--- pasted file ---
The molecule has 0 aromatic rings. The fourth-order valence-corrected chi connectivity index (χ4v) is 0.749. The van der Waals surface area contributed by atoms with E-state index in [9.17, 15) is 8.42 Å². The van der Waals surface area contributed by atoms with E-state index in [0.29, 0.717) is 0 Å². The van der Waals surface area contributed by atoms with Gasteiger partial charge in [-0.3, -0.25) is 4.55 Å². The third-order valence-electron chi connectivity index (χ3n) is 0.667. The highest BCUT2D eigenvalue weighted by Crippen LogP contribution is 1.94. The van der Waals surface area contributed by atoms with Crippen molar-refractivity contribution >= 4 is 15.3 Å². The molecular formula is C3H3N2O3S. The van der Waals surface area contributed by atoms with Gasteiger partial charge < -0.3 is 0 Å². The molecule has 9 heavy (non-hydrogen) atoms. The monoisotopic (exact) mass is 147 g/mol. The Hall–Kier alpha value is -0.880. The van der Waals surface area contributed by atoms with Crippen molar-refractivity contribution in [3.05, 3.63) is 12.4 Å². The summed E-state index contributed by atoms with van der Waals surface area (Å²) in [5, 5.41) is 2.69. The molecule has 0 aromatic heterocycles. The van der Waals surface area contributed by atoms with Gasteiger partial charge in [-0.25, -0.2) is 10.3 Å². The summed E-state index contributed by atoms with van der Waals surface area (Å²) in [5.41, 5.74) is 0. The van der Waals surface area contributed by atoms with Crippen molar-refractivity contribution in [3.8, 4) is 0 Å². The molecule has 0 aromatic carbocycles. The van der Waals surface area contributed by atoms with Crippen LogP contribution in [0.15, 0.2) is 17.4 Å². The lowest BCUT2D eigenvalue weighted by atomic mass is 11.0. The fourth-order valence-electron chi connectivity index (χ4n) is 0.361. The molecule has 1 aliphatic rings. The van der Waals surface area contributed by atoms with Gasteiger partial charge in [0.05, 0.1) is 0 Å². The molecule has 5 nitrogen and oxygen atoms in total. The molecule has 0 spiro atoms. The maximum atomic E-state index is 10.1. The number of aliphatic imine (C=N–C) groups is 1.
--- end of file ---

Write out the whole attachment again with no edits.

The molecule has 0 aromatic rings. The fourth-order valence-corrected chi connectivity index (χ4v) is 0.749. The van der Waals surface area contributed by atoms with E-state index in [9.17, 15) is 8.42 Å². The van der Waals surface area contributed by atoms with E-state index in [0.29, 0.717) is 0 Å². The van der Waals surface area contributed by atoms with Gasteiger partial charge in [-0.3, -0.25) is 4.55 Å². The third-order valence-electron chi connectivity index (χ3n) is 0.667. The highest BCUT2D eigenvalue weighted by Crippen LogP contribution is 1.94. The van der Waals surface area contributed by atoms with Crippen molar-refractivity contribution >= 4 is 15.3 Å². The molecular formula is C3H3N2O3S. The van der Waals surface area contributed by atoms with Gasteiger partial charge < -0.3 is 0 Å². The molecule has 9 heavy (non-hydrogen) atoms. The monoisotopic (exact) mass is 147 g/mol. The Hall–Kier alpha value is -0.880. The van der Waals surface area contributed by atoms with Crippen molar-refractivity contribution in [3.05, 3.63) is 12.4 Å². The summed E-state index contributed by atoms with van der Waals surface area (Å²) in [5, 5.41) is 2.69. The molecule has 0 aromatic heterocycles. The van der Waals surface area contributed by atoms with Gasteiger partial charge in [-0.25, -0.2) is 10.3 Å². The summed E-state index contributed by atoms with van der Waals surface area (Å²) in [5.41, 5.74) is 0. The van der Waals surface area contributed by atoms with Crippen molar-refractivity contribution in [3.8, 4) is 0 Å². The molecule has 0 aromatic carbocycles. The van der Waals surface area contributed by atoms with Crippen LogP contribution in [0.15, 0.2) is 17.4 Å². The lowest BCUT2D eigenvalue weighted by atomic mass is 11.0. The fourth-order valence-electron chi connectivity index (χ4n) is 0.361. The molecule has 1 aliphatic rings. The van der Waals surface area contributed by atoms with Gasteiger partial charge in [0.05, 0.1) is 0 Å². The molecule has 5 nitrogen and oxygen atoms in total. The molecule has 0 spiro atoms. The maximum atomic E-state index is 10.1. The number of aliphatic imine (C=N–C) groups is 1.